The low inventory of homes for sales, coupled with high home prices, however, is still a headwind for the housing market, according to Fratantoni. He showed that prices year-over-year aren’t rising as much as in recent years, but the increases are still hard for most homebuyers to absorb.

“Think about a 6% annual growth in home prices in a country where we’re happy that wage growth is up to 3.2%,” said Fratantoni. “So you still have home prices at almost twice the rate of income growth, and that just can’t be sustained very long. And what we really saw beginning in Q2 and Q3 of last year is that affordability became such a challenge that homes were staying on the market longer and sellers were having to be a little less aggressive in terms of listing prices, and you see that in terms of realized prices as well.“

The flip side of increasing home prices is that people who have owned homes over the last 5-8 years have seen tremendous growth of their equity, according to Fratantoni. He said this equity, combined with a steadier rate environment and a little more inventory on the market, could lead to more move-up buyers – people who cash out the equity in their entry-level homes and finally go to a larger space, making a move they’ve been delaying for a number of years.

Fratantoni next discussed how lenders and servicers are faring in this challenging environment, and he stated upfront that this third part of his presentation is where he really delivers the bad news. He showed a chart displaying declines in independent mortgage bank (IMB) average production volumes over recent years, simultaneously coupled with decreases in net production income. The chart illustrated how these originators are hurting in two ways, and Fratantoni predicted similarly rough numbers for Q4 2018 and Q1 2019.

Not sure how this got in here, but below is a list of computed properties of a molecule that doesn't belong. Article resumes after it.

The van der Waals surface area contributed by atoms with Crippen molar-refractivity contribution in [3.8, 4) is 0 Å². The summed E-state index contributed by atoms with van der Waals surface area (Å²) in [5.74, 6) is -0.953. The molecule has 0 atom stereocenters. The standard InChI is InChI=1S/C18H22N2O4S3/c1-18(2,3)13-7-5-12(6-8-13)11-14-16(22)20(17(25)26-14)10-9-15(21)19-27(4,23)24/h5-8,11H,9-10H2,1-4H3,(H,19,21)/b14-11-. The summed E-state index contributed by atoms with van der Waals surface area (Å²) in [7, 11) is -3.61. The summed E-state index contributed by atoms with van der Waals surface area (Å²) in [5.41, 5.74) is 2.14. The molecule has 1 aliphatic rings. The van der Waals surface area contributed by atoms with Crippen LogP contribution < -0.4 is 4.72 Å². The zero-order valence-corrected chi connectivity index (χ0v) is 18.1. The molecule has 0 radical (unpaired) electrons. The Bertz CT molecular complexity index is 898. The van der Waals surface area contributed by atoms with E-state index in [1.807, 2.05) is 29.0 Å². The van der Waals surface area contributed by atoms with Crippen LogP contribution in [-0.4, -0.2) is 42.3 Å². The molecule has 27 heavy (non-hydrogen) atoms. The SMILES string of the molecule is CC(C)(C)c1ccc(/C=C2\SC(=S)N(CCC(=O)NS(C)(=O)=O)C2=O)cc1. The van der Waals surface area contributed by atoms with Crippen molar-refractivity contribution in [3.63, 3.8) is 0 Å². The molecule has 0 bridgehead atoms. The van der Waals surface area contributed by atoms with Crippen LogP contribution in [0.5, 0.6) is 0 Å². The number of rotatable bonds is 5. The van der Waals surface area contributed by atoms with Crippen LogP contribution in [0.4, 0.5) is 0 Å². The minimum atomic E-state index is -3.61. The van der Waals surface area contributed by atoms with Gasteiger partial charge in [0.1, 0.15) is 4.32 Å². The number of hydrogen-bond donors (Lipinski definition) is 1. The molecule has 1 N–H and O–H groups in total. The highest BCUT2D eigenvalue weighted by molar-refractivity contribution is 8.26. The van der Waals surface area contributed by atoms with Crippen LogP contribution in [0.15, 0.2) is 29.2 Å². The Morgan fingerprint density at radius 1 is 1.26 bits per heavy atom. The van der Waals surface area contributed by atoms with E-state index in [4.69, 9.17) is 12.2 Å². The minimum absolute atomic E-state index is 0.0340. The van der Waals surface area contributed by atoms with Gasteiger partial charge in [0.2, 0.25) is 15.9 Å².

While IMBs have been continuously grabbing servicing volume share from depository institutions over the last eight years, Fratantoni shared a chart showing how IMBs have also been retaining less servicing for each of the past five quarters. In explaining the downward trend in the chart, he said IMBs are choosing to sell more loans with servicing released for additional cash up front and more liquidity, given the challenges in the current environment. With the trend of IMBs retaining less servicing, he said it will be interesting to see whether this IMB servicing volume share trend flattens out or even reverses at some point.

On a positive note, Fratantoni said a benefit of holding servicing in the current environment is that mortgage delinquencies are at 20-year lows and foreclosure levels are at 30-year lows. He also talked about another bright spot in the residential mortgage industry right now: servicing profitability has been improving, when you look at net servicing financial income and net servicing operational income.

“From an operational context, with larger loan sizes and lower delinquency rates, servicing is a good business to be in.”

Fratantoni’s presentation was delivered in the first half of MountainView’s MSR Asset Monthly Snapshot webinar for January. In the second half of the webinar, MountainView’s panelists provided a review of interest rate changes, mortgage servicing right (MSR) risk management, MSR pricing levels and MSR market activity in December.

A recording of the full webinar is posted for industry participants to view on demand.